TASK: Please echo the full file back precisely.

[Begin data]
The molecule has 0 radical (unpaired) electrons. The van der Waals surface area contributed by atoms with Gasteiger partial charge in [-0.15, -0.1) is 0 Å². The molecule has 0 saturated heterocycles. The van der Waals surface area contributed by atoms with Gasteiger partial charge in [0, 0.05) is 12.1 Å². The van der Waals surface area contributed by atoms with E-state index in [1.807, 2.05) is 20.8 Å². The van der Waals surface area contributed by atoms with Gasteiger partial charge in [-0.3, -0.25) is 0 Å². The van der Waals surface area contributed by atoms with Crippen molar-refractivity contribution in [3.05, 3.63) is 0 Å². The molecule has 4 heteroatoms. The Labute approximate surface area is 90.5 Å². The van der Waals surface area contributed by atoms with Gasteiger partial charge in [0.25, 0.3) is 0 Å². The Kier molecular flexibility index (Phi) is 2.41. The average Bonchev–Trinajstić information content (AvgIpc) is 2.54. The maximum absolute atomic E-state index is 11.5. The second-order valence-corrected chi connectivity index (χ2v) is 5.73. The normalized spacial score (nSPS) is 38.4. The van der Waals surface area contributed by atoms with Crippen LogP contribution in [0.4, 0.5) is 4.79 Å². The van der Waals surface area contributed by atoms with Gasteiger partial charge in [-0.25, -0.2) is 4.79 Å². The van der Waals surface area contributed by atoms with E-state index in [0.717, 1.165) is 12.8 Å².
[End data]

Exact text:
The molecule has 0 radical (unpaired) electrons. The van der Waals surface area contributed by atoms with Gasteiger partial charge in [-0.15, -0.1) is 0 Å². The molecule has 0 saturated heterocycles. The van der Waals surface area contributed by atoms with Gasteiger partial charge in [0, 0.05) is 12.1 Å². The van der Waals surface area contributed by atoms with E-state index in [1.807, 2.05) is 20.8 Å². The van der Waals surface area contributed by atoms with Gasteiger partial charge in [-0.3, -0.25) is 0 Å². The van der Waals surface area contributed by atoms with Crippen molar-refractivity contribution in [3.05, 3.63) is 0 Å². The molecule has 4 heteroatoms. The Labute approximate surface area is 90.5 Å². The van der Waals surface area contributed by atoms with Gasteiger partial charge in [0.25, 0.3) is 0 Å². The Kier molecular flexibility index (Phi) is 2.41. The average Bonchev–Trinajstić information content (AvgIpc) is 2.54. The maximum absolute atomic E-state index is 11.5. The second-order valence-corrected chi connectivity index (χ2v) is 5.73. The normalized spacial score (nSPS) is 38.4. The van der Waals surface area contributed by atoms with Crippen LogP contribution in [0.4, 0.5) is 4.79 Å². The van der Waals surface area contributed by atoms with Gasteiger partial charge in [-0.25, -0.2) is 4.79 Å². The van der Waals surface area contributed by atoms with E-state index in [0.717, 1.165) is 12.8 Å².